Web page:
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What are HK listed Warrants?

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  • Post last modified:June 19, 2020


High-net-worth investors are naturally familiar with stocks as their vehicle to assume risk, but there are indeed other assets that can mimic equity-like risk exposure…warrants. One should note, warrants are indeed riskier vs. equities.

There are many different types of warrants. Some are issued by the underlying company and others are issued by a bank / market maker. In the latter case, which is more popular according to the HKEX, these derivative warrants are usually cash settled. Other types of warrants are known to be exercisable and settled in the underlying shares. The specifics of the type of contract should be known before being traded, as best practice.

One example of this is understanding how the contract settlement is calculated. According to HKEX resources, “derivative warrants issued on a single stock traded on the Stock Exchange, the settlement price is calculated based on the 5-day average closing price of the underlying stock prior to and excluding the expiry day.”

Derivative warrants traded on the HKEX, the normally cash settled type, saw an 8.6% increase in turnover in May vs. April in the latest monthly update. This isn’t a bullish or bearish signal; it is simply an indicator of volume / interest in trading this asset from clients. Equity warrants on the other hand have not seen a new issuance in a while. The HKEX states that the number of equity warrants has stayed the same since 2019, with only 3 products available. For context, the HKEX states there are 5,984 derivative warrants available to trade, a wide difference.

To that point, there is an equity warrant contract on the HKEX GEM BOARD China Trends Holdings Ltd. (Stock Code 8015) Warrants for 2021 are available, but one should note that there was zero unit turnover in May 2020 for that contract. The average monthly turnover from Dec 2019 – May 2020 was only HK $3,026. While this is low, that is not to say there will not be future opportunities on the GEM and, as previously stated, turnover is not a bullish or bearish indicator for a company…or index for that matter. Investors can stay tuned to the GEM Market Statistics and HKEX Monthly Market Highlights webpages for warrant updates in terms of new issues to trade.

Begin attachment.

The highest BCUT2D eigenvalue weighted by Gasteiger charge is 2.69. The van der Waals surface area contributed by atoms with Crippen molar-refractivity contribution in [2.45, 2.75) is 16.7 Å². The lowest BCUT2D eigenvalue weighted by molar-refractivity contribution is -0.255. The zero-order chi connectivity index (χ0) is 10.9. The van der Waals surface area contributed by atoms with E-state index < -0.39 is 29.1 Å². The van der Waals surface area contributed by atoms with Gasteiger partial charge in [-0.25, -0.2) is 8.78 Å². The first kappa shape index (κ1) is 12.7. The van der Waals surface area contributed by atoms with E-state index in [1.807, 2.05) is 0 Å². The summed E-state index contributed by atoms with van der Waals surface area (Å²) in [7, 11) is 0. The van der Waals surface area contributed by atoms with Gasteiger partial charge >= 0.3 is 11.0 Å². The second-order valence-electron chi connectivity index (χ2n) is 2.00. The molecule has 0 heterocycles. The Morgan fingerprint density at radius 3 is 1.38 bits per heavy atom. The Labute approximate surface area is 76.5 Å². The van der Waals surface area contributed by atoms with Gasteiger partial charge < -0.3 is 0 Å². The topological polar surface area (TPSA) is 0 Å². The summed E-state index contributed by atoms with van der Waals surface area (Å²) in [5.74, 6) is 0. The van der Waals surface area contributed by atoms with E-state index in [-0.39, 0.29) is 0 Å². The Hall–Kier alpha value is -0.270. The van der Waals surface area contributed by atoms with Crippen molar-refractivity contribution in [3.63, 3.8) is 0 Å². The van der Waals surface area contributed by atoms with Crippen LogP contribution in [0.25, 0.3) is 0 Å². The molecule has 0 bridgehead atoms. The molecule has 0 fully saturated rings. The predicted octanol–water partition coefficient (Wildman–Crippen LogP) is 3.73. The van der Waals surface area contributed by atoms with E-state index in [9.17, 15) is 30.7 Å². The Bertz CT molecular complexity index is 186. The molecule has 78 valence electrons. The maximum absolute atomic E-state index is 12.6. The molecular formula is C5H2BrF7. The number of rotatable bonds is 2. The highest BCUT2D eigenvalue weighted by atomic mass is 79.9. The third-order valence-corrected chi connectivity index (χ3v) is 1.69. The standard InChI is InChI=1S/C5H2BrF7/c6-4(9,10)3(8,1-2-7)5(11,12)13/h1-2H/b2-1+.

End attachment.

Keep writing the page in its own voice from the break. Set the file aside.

Generally speaking, derivative warrants can provide investors with exposure to variables their portfolio is not traditionally exposed to. For example, within the pricing model of a derivative warrant one can find volatility, interest rates, and time decay. All of these can be crafted to better suit the needs of an investor.

To that end, put warrants can provide a hedge to long exposure in a particular underlying asset or index. This protection can prove to be valuable, but can also be a drag on returns. During the COVID-19 drawdown in the market, some tail risk focused hedge funds returned incredible numbers to their investors. Many of these strategies were similar to long put warrants, but were expressed via options (long volatility, short deltas, and long gamma (option greeks – different vs. warrants but some characteristics overlap)). Hedges naturally ballooned as prices fell and some protection was surely welcome in the panicked days of March. Tail risk hedges can be a drag on total returns, but at the end of the day it’s a function of risk preference.

There are many different types of warrants listed around the globe. In Hong Kong there is more warrant types like “inline warrants” and elsewhere there are warrants in Frankfurt on oil futures, for example. Warrants could present a new opportunity to investors looking to expand their horizons.